Objectives: Antibiotics efficacy is severely threatened due to emerging resistance worldwide, but there is a paucity of antibiotics efficacy data for the West African region in general. Therefore, this study aimed to determine the antibiotic susceptibility profile of bacterial isolated from febrile children under 5 years of age in Nanoro (Burkina Faso). Methods: Blood, stool and urine samples were collected from 1099 febrile children attending peripheral health facilities and the referral hospital in Nanoro Health district. Bacterial isolates from these samples were assessed for their susceptibility against commonly used antibiotics by Kirby–Bauer method. Results: In total, 141 bacterial isolates were recovered from 127 febrile children of which 65 from blood, 65 from stool and 11 from urine. Salmonella isolates were most frequently isolated and found to be highly resistant to ampicillin (70%; 56/80) and trimethoprim–sulphamethoxazole (65%; 52/80). Escherichia coli isolates showed a high resistance rate to trimethoprim–sulphamethoxazole (100%), ampicillin (100%), ciprofloxacin (71.4%; 10/14), amoxicillin–clavulanate (64.3%; 9/14), ceftriaxone (64.3%; 9/14) and gentamycin (50%; 7/14). Moreover, half of the E. coli isolates produced ß-lactamase suggesting multi-drug resistance against β-lactam as well as non-β-lactam antibiotics. Multi-drug resistance was observed in 54.6% (59/108) of the isolates, mainly Gram-negative bacteria. Conclusions: This study showed high resistance rates to common antibiotics used to treat bacterial infections in Nanoro. The work prompts the need to expand antibiotic resistance surveillance studies in Burkina Faso.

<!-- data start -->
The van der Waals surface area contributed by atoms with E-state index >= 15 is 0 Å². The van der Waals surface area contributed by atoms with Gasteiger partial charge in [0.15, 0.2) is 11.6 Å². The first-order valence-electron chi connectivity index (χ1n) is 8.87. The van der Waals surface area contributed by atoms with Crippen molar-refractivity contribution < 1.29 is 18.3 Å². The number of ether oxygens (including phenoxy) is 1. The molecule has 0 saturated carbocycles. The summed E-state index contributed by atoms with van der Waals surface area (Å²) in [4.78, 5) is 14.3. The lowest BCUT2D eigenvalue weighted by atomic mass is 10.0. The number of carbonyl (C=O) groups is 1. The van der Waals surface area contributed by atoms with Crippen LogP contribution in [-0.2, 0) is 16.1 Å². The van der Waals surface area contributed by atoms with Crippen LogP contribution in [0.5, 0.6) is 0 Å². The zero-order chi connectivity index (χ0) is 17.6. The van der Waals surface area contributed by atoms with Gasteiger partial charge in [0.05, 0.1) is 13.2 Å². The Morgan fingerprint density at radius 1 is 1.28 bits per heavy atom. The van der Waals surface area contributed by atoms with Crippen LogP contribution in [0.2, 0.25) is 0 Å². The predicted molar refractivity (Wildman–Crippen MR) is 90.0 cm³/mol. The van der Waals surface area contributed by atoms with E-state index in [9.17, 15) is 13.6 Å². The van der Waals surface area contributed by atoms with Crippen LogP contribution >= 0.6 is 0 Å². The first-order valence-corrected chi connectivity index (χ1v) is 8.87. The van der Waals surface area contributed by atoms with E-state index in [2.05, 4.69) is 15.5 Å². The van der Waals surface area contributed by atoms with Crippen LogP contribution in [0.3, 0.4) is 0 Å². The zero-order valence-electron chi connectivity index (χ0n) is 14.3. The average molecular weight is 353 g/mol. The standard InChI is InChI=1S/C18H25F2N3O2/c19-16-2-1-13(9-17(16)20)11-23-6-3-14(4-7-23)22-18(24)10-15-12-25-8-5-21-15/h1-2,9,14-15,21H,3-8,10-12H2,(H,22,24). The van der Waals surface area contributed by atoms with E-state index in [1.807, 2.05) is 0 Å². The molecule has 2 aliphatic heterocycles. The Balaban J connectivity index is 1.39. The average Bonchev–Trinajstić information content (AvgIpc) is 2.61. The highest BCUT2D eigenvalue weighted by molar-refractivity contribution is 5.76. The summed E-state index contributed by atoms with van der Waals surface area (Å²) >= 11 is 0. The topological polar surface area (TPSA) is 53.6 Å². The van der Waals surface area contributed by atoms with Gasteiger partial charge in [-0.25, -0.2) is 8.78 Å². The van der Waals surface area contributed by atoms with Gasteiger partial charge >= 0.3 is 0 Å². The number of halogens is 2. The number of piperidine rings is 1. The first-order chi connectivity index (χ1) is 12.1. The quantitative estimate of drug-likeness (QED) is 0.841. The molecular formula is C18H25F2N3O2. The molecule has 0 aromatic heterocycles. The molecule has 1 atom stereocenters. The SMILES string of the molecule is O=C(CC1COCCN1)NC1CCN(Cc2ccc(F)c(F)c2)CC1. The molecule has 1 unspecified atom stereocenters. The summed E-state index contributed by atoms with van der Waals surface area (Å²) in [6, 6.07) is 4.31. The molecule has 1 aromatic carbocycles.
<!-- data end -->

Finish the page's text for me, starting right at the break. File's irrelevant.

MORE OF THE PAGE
- antibiotic resistance
- febrile children